The wafer support element preferably has a through bore in which the spring loaded plunger is located. The spring loaded plunger is preferably held in place by a circlip which is fitted into an annular recess in the through bore. This allows the spring loaded plunger to be very easily removed for cleaning or replacement.

The projections may be made of any material over which the wafer can readily slide. The most suitable material is a low particle shedding plastic such as PEEK as this is resistant to wear, but will not scratch the backside of a wafer.

The present invention also extends to an ion implanter having a scan wheel for carrying a plurality of semi-conductor wafers, the scan wheel being rotatable about an axis for scanning the wafers carried by the wheel across an ion beam, the scan wheel comprising a plurality of wafer support elements disposed circumferentially about the axis, each wafer support having a wafer supporting surface covered with an elastomer layer, a mechanism for sliding the wafer across the supporting surface and means on the supporting surface for facilitating the sliding of the wafer across the supporting surface; and a gripper for taking a wafer from a stock of wafers, and placing it on the wafer support element, the gripper having a detector for detecting that the wafer has been slid into the correct position by the mechanism for sliding the wafer across the supporting surface.

Thus, if the wafer is not moved to the correct position, this can be detected. This allows the implanter either to attempt one or more further times to move the wafer to the correct position or to alert an operator that a wafer is out of position.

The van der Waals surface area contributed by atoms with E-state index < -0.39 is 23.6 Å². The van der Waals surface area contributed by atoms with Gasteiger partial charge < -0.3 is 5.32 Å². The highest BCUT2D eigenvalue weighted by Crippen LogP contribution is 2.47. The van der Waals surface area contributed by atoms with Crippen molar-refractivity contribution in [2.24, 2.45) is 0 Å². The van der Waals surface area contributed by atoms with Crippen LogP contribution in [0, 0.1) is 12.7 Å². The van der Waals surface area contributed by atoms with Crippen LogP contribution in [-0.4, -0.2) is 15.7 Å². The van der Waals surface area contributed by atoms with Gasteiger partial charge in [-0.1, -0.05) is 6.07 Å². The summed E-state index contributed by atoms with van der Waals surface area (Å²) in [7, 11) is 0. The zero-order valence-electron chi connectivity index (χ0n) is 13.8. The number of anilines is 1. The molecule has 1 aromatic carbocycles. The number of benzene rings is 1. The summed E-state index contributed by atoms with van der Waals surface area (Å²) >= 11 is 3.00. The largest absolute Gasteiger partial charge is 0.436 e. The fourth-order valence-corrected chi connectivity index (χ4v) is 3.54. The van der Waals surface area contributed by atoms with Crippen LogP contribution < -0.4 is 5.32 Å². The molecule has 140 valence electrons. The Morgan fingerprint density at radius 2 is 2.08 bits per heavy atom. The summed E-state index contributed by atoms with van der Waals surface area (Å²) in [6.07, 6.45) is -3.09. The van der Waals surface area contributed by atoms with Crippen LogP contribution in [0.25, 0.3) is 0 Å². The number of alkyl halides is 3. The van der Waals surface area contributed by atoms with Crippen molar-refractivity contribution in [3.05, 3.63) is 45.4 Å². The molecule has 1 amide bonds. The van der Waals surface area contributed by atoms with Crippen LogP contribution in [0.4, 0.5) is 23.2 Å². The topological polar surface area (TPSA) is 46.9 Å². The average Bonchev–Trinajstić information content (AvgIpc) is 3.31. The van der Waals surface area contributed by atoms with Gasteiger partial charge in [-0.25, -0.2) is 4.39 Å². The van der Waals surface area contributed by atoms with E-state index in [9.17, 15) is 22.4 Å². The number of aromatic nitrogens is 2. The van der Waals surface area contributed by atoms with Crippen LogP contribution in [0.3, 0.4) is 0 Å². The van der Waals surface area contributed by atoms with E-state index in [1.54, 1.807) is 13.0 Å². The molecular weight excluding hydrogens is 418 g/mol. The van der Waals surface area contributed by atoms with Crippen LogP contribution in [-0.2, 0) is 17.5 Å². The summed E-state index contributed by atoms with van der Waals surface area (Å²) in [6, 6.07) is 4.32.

The detector can be any conventional position detector. However, the means for detecting the position is preferably a strain gauge provided on a part of the gripper which is deflected as the gripper grips the wafer. Such a detector can also be used to detect that the wafer is always in the correct position, for example when the wafer is picked up from the stock of wafers, or if the wafer is pushed too far across the wafer support element indicating mechanical damage to the fixed restraint.

A scan wheel constructed in accordance with the present invention will now be described with reference to the accompanying drawings, in which;

FIG. 1 is a front view of one arm of the scan wheel to which the present invention can be applied;

FIG. 2 is a cross-section through line II—II of FIG. 1;

FIG. 3 is a cross-section through one plunger assembly;

FIG. 4 is a plan view of an insert showing the location of the plunger assemblies;

FIG. 5 is a perspective view of a gripper arm;

FIG. 6 is a plan view of the gripper arm of FIG. 5;

FIG. 7 is a schematic cross-section through a part of the heat sink insert, wafer and fixed restraint; and

FIG. 8 is a perspective view of a gripper support.

As mentioned previously U.S. Pat. No. 5389793 discloses an ion implantation apparatus which includes a scan wheel for scanning a batch of wafers through an ion beam in a process chamber. The disclosure of the above U.S. specification is incorporated herein by reference.

FIGS. 1 and 2 are taken from U.S. 5389793 and show a wafer support element to which the present invention can be applied.

The scan wheel comprises a plurality of arms 1 bolted at one end 2 to a central hub (not shown). The radially outer end of the arm 1 has a wafer support element 3 to which a heat sink insert 4 is mounted by a stud arrangement 5 as described in U.S. Pat. No. 5389793. Coolant is circulated through passages 6 to cool the wafer support element.

The surface of the heat sink insert on which the wafer is to be mounted is covered with an elastomer layer 7. A wafer is mounted on the elastomer layer 7 in a manner to be described and is held in place by a pair of clamping clips 8 which co-operate with a fixed restraint 9 at the radially outermost edge of the wafer support element 3 to hold the wafer in place while the wheel is spun and irradiated with an ion beam in the direction shown in FIG. 2.